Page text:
Based on your great experience about the country, it would be great if you could name three experiences people must not miss to enjoy their Italian stay at its best.
Only three! Oh my, that is very hard. I’m going to state three that are a little beyond the obvious, beyond wine tasting, cooking class or museum visit. One of my all-time favorite experiences is to go truffle hunting with a man (usually, though, I know there are a handful of females now) and his dog. We filmed this for our Piedmont episode but I’ve also had the truffle hunting experience in Tuscany and Umbria.
I also think seeing an opera is a way to experience Italian culture at its best – I am so very lucky that the first opera I ever saw in my life was at La Scala in Milan. Italians invented opera and it is a great window onto the emotional and musical life of this country – the audience will boo if something is not up to snuff. Another memorable night at the opera was at the Arena di Verona – I think the best outdoor venue in the world for such a performance.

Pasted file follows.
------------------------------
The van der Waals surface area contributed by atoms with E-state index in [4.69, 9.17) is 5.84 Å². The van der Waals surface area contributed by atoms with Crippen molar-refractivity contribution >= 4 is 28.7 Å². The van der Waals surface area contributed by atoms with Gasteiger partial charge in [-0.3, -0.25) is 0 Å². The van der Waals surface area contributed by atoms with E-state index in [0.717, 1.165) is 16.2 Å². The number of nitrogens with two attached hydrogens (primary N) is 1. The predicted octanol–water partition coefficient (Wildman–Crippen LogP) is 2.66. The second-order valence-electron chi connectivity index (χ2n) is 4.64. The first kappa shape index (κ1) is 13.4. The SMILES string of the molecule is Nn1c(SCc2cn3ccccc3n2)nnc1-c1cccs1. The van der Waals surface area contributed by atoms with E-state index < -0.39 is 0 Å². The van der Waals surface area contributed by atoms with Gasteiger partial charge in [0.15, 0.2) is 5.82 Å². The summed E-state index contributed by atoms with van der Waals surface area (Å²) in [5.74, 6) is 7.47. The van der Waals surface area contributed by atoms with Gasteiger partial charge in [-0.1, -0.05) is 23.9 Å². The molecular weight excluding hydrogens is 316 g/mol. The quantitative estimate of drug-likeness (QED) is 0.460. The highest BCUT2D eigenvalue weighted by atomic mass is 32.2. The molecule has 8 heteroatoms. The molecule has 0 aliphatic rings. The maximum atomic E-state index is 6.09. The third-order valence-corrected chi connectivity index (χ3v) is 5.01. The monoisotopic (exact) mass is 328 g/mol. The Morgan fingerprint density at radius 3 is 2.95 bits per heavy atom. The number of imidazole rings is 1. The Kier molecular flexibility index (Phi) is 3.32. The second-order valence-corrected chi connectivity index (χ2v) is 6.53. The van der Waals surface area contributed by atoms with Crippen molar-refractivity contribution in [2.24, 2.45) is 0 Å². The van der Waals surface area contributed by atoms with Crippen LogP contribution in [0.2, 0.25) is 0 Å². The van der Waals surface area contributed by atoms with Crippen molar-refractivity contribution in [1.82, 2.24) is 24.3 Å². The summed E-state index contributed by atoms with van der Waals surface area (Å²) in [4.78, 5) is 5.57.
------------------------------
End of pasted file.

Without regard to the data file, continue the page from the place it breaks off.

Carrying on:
And third, as I mentioned above, I have a great love for hot springs. You can find them all over the country (again, we filmed one in Piedmont) and I think it is another cultural experience and certainly promotes wellness and relaxation – and isn’t that why you are in Italy after all?!?
Instantly Italy’s readers are big fans of books about Italy. I see that you have recently started a book club at Dream of Italy. Do you have recommendations for books that could help people traveling to Italy? Or maybe some novels that could help them just dream a little?